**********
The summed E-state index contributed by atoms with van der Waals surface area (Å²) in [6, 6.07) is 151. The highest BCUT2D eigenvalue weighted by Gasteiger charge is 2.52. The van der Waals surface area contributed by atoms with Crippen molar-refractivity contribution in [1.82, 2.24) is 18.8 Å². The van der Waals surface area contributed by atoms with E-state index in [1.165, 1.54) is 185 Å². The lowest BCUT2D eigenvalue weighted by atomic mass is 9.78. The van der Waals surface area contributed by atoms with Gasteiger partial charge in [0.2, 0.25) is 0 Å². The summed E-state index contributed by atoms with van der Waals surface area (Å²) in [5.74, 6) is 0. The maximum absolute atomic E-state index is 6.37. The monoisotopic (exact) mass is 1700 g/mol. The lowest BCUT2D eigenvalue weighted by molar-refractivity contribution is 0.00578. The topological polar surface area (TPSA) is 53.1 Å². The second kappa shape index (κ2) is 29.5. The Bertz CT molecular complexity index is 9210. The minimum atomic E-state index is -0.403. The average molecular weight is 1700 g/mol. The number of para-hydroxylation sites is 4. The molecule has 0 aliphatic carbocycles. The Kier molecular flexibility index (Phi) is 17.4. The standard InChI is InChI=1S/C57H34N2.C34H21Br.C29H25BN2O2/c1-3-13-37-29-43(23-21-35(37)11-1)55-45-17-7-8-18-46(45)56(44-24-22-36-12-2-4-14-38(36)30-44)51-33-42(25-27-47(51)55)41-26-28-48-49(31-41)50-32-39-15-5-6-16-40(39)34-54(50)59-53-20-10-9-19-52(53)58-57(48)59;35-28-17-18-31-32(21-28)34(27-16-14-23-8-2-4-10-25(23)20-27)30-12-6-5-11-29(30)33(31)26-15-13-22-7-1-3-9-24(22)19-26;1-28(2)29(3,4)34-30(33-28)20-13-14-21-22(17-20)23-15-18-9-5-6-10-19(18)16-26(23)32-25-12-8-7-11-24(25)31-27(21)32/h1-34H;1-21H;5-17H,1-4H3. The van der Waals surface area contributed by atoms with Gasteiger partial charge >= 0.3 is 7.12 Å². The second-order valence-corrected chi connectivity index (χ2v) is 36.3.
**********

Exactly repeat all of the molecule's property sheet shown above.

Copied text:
The summed E-state index contributed by atoms with van der Waals surface area (Å²) in [6, 6.07) is 151. The highest BCUT2D eigenvalue weighted by Gasteiger charge is 2.52. The van der Waals surface area contributed by atoms with Crippen molar-refractivity contribution in [1.82, 2.24) is 18.8 Å². The van der Waals surface area contributed by atoms with E-state index in [1.165, 1.54) is 185 Å². The lowest BCUT2D eigenvalue weighted by atomic mass is 9.78. The van der Waals surface area contributed by atoms with Gasteiger partial charge in [0.2, 0.25) is 0 Å². The summed E-state index contributed by atoms with van der Waals surface area (Å²) in [5.74, 6) is 0. The maximum absolute atomic E-state index is 6.37. The monoisotopic (exact) mass is 1700 g/mol. The lowest BCUT2D eigenvalue weighted by molar-refractivity contribution is 0.00578. The topological polar surface area (TPSA) is 53.1 Å². The second kappa shape index (κ2) is 29.5. The Bertz CT molecular complexity index is 9210. The minimum atomic E-state index is -0.403. The average molecular weight is 1700 g/mol. The number of para-hydroxylation sites is 4. The molecule has 0 aliphatic carbocycles. The Kier molecular flexibility index (Phi) is 17.4. The standard InChI is InChI=1S/C57H34N2.C34H21Br.C29H25BN2O2/c1-3-13-37-29-43(23-21-35(37)11-1)55-45-17-7-8-18-46(45)56(44-24-22-36-12-2-4-14-38(36)30-44)51-33-42(25-27-47(51)55)41-26-28-48-49(31-41)50-32-39-15-5-6-16-40(39)34-54(50)59-53-20-10-9-19-52(53)58-57(48)59;35-28-17-18-31-32(21-28)34(27-16-14-23-8-2-4-10-25(23)20-27)30-12-6-5-11-29(30)33(31)26-15-13-22-7-1-3-9-24(22)19-26;1-28(2)29(3,4)34-30(33-28)20-13-14-21-22(17-20)23-15-18-9-5-6-10-19(18)16-26(23)32-25-12-8-7-11-24(25)31-27(21)32/h1-34H;1-21H;5-17H,1-4H3. The van der Waals surface area contributed by atoms with Gasteiger partial charge >= 0.3 is 7.12 Å². The second-order valence-corrected chi connectivity index (χ2v) is 36.3.